Formula One drivers urged to speak up for human rights in Bahrain

In a letter addressed to Hamilton and other F1 drivers ahead of the Bahrain Grand Prix, the European Centre for Democracy and Human Rights (ECDHR) sought their help in raising awareness about prominent human rights defender Abdulhadi al-Khawaja, who was sentenced to life in prison after participating in 2011 anti-government protests in Bahrain.

“This is of the utmost importance now that the FIA [Fédération Internationale de l’Automobile] wants to take power over how drivers can express themselves through the amendments made to FIA’s International Sporting Code for 2023, threatening to sanction all drivers who do not maintain a neutral stance on personal, political or religious matters,” ECDHR said in a statement on Wednesday.

The letter refers to a recent altercation between the motorsport racing federation and its drivers, after it updated its rules to prevent “political, religious or personal” remarks from being made without prior approval.

The FIA received immediate backlash from drivers, notably Hamilton, who vowed to continue speaking about issues he’s passionate about.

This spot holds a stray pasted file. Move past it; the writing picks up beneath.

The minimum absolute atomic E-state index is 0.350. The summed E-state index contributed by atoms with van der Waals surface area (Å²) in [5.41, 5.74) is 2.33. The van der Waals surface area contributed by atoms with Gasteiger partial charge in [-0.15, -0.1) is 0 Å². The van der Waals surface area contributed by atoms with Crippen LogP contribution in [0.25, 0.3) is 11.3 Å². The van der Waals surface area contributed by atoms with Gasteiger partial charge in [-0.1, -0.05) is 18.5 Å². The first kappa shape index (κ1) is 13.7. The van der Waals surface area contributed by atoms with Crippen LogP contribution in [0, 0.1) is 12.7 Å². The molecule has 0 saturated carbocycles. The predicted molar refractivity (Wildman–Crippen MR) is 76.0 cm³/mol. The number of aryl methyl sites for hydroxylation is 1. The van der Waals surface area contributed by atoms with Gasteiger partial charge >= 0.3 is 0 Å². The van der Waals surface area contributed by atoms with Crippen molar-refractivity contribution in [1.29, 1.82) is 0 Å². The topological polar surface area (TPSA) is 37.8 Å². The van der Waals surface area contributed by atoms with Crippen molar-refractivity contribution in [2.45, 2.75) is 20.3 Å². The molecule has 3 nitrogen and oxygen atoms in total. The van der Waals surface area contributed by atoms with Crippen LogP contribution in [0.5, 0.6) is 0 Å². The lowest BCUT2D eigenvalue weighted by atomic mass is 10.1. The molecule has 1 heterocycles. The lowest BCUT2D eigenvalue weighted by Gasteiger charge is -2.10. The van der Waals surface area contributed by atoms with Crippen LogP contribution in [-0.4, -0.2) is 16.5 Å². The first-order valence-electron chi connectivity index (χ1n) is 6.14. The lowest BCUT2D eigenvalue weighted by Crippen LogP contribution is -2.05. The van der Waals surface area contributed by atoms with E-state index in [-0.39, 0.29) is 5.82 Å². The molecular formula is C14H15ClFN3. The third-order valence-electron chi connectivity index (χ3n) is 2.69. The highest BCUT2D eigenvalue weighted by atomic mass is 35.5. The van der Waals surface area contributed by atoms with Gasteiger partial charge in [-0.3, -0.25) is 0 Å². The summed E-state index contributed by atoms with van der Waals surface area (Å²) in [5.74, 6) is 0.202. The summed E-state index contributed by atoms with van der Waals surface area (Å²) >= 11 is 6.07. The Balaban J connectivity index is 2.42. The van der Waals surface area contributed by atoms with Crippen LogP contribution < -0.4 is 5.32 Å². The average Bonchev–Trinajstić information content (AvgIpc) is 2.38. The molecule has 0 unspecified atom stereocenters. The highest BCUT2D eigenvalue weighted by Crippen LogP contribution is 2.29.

“I think we’ve come a long way. I think we’ve seen great progress, but there’s more to do and we are still going to places where there are still issues and I know there is work being done in those places, too, and these things can take time,” he told Sky News in an interview.

“I’m going to continue to be me and continue to fight for things that I am passionate about. I wouldn’t let anybody stop me from doing that.”

Sporting code

The FIA updated the sporting code last December, requiring drivers to get prior written permission to make or display “political, religious and personal statements or comments”.

Following the backlash, the FIA said drivers will be allowed to make political statements only in “exceptional” circumstances and in “their own space”, and outside of a race, via their social media channels or during an interview.

They will still face sanctions if they oppose the law while on track.In its letter to Hamilton, ECDHR urges the seven-time F1 champion to help raise awareness about al-Khawaja’s case and “spread messages of solidarity with those who are suffering at the hands of the Bahraini authorities”.

Related Articles

Back to top button